Defending the Judeo-Christian Ethic, Limited Government, & the American Constitution
Friday December 19th 2014



Relation Of Civil To Political Associations


Democracy In America, Alexis de Tocqueville, 1831

Volume 2, Section 2, Chapter 7, Relation Of Civil To Political Associations


There is only one country on the face of the earth where the citizens enjoy unlimited freedom of association for political purposes. This same country is the only one in the world where the continual exercise of the right of association has been introduced into civil life and where all the advantages which civilization can confer are procured by means of it.

In all the countries where political associations are prohibited, civil associations are rare. It is hardly probable that this is the result of accident, but the inference should rather be that there is a natural and perhaps a necessary connection between these two kinds of associations. Certain men happen to have a common interest in some concern; either a commercial undertaking is to be managed, or some speculation in manufactures to be tried: they meet, they combine, and thus, by degrees, they become familiar with the principle of association. The greater the multiplicity of small affairs, the more do men, even without knowing it, acquire facility in prosecuting great undertakings in common.

Civil associations, therefore, facilitate political association; but, on the other hand, political association singularly strengthens and improves associations for civil purposes. In civil life every man may, strictly speaking, fancy that he can provide for his own wants; in politics he can fancy no such thing. When a people, then, have any knowledge of public life, the notion of association and the wish to coalesce present themselves every day to the minds of the whole community; whatever natural repugnance may restrain men from acting in concert, they will always be ready to combine for the sake of a party. Thus political life makes the love and practice of association more general; it imparts a desire of union and teaches the means of combination to numbers of men who otherwise would have always lived apart.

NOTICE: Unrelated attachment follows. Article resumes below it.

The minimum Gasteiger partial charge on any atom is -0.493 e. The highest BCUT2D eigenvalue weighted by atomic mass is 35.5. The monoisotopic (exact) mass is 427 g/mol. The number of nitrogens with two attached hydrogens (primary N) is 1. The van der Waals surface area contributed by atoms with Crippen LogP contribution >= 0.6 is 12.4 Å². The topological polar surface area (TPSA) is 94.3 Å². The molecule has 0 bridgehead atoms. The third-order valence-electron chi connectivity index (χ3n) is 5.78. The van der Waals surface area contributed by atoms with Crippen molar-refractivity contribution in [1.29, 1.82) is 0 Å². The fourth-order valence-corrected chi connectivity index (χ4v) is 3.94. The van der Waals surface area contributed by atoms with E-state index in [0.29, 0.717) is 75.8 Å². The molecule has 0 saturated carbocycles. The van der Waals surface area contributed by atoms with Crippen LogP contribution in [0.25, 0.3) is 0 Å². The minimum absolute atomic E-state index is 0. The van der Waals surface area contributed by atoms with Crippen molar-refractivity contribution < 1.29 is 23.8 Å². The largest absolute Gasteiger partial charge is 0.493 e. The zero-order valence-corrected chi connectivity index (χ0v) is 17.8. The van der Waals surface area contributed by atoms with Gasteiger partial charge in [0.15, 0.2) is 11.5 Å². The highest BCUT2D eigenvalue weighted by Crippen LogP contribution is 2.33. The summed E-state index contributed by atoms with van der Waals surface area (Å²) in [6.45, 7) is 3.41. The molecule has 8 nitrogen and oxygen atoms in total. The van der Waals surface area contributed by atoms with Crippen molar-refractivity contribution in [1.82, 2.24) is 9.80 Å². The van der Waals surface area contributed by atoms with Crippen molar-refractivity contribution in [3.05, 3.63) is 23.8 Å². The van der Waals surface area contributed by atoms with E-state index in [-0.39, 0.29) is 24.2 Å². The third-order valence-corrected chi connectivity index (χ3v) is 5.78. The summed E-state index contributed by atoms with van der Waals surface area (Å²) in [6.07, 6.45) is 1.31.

Politics give birth not only to numerous associations, but to associations of great extent. In civil life it seldom happens that anyone interest draws a very large number of men to act in concert; much skill is required to bring such an interest into existence; but in politics opportunities present themselves every day. Now, it is solely in great associations that the general value of the principle of association is displayed. Citizens who are individually powerless do not very clearly anticipate the strength that they may acquire by uniting together; it must be shown to them in order to be understood. Hence it is often easier to collect a multitude for a public purpose than a few persons; a thousand citizens do not see what interest they have in combining together; ten thousand will be perfectly aware of it. In politics men combine for great undertakings, and the use they make of the principle of association in important affairs practically teaches them that it is their interest to help one another in those of less moment. A political association draws a number of individuals at the same time out of their own circle; however they may be naturally kept asunder by age, mind, and fortune, it places them nearer together and brings them into contact. Once met, they can always meet again.